This Lent we explore the cave, an ancient meeting-place for the Divine.
Last week we journeyed with the prophet Elijah, running from Queen Jezebel’s death threat to the cave on Mount Horeb (1 Kings 19:1-13). We imagined ourselves in his story: heart-beating, retracing the steps of Moses, troubled and listening for the voice of God anew.
This week we learn about another character on the scene in Elijah’s day: Obadiah. Obadiah was in charge of the royal residence. He cared for King Ahab and Queen Jezebel and their household—all of whom were expected to be loyal to Yahweh’s rival, Ba’al. Yet Obadiah loved Yahweh. So much so that when Jezebel was killing the prophets of Yahweh, Obadiah risked his own life to hide one hundred of them in caves and to provide them with food and water. (1 Kings 18: 1-4).
Can you imagine it? Fifty prophets living in two separate caves. The care it would take to smuggle enough food and water to sustain them. Pilfering supplies from the royal stash to nourish the voice of dissent. Obadiah sits at the intersection of the powerful and the powerless and he pivots—using his position subversively.
Prophets are the truth-tellers, the wisdom holders in any generation. They hold dear God’s deep love for the world and long to show us the way forward. I can picture Obadiah’s prophets; tucked into the cave’s dusty darkness and yearning for sunlight. Deep and resonant voices whispering together for fear of detection yet longing to call out and set things right. Stomachs tight with hunger and nursed along with only enough food and water to get by yet longing for a feast; not only for themselves but for all of God’s people.
Are there still prophets tucked away in the cave which we long to hear from?
I like to think that there is one wiry prophet who is hanging on to God’s vision for a more integrated body/spirit connection. Our tradition seems better at teaching a “body negative” or at best a “body as irrelevant” approach to spiritual life. This body prayer prophet has not yet had her day in the sun — but I hope that soon she will. I don’t know what it looks like exactly but if I squint my eyes I can see the hazy outlines of a worship experience that is one part yoga studio, one part liturgy. If you find one, please sign me up.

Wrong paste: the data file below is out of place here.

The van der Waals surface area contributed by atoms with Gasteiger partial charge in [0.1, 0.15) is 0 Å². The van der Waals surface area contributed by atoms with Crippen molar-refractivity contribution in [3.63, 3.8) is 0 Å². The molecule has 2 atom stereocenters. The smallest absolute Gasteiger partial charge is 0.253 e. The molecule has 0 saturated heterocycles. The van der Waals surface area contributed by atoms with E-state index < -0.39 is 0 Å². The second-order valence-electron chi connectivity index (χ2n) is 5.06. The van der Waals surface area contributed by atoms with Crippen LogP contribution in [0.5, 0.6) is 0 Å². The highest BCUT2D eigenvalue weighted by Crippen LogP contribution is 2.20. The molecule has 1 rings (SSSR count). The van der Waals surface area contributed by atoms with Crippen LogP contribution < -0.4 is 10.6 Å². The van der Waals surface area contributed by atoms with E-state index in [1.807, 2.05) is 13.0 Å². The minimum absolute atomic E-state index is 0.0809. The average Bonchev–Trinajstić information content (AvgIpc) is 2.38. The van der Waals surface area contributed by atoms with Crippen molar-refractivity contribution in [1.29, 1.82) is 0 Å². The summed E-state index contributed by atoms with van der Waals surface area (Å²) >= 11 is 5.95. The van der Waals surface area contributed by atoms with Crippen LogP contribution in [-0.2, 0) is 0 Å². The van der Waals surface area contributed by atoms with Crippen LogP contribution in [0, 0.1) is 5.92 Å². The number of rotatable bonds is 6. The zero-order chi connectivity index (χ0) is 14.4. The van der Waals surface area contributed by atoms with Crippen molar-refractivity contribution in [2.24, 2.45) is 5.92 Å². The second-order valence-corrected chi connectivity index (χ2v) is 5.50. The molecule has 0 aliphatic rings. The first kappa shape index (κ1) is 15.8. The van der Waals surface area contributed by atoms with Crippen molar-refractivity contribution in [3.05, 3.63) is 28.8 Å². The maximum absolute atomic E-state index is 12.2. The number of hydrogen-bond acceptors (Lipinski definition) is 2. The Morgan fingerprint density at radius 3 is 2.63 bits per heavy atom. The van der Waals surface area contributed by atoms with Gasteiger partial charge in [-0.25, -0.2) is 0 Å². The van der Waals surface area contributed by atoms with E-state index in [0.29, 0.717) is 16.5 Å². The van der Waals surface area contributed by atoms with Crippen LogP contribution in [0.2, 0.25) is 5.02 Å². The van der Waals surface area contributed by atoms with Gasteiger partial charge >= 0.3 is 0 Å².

Some back story. I grew up in a church. I was loved by a kind community who taught kids how to sing, who took us to the border and said lets love our neighbors and build some houses. And storytellers who taught me the beauty and complexity of scripture. There was also a lot of talk of prayer– but not much talk about how prayer and bodies go together.
As I got older I longed for a lesson in how to pray with my body. I felt the tension in my shoulders of being hunched over books in high school and college, as well as the catch in my breath deep inside after a day of listening to stories in my first job at a domestic violence program.
I needed to move and find God in the movement.
So, like many in our community, I was drawn to yoga. Some coworkers taught me how to do sun salutations and I was hooked. The relationship between the breath and the movement felt so intuitive and comforting. I was never a hardcore yogi able to contort myself into super tricky headstands or anything. But a steady stream of classes and books kept me inching along in my practice.
And during the post college years, when I was mad at church for being so lame, God met me on the yoga mat. During lonely times on the mountain in Peace Corps, and the rigors of grad school I came to trust God in the simple flow of breath in and out and of conscious movement.
So I hold onto the desire of a prophetess, deep in God’s cave, who can teach me and others yearning for this kind of integrated practice.
I wonder what prophets you think our world might need to hear from? What prophets might be buried deep in the cave of your own heart?
Join us this Sunday for a fresh cappuccino and good conversation.
Peace to you,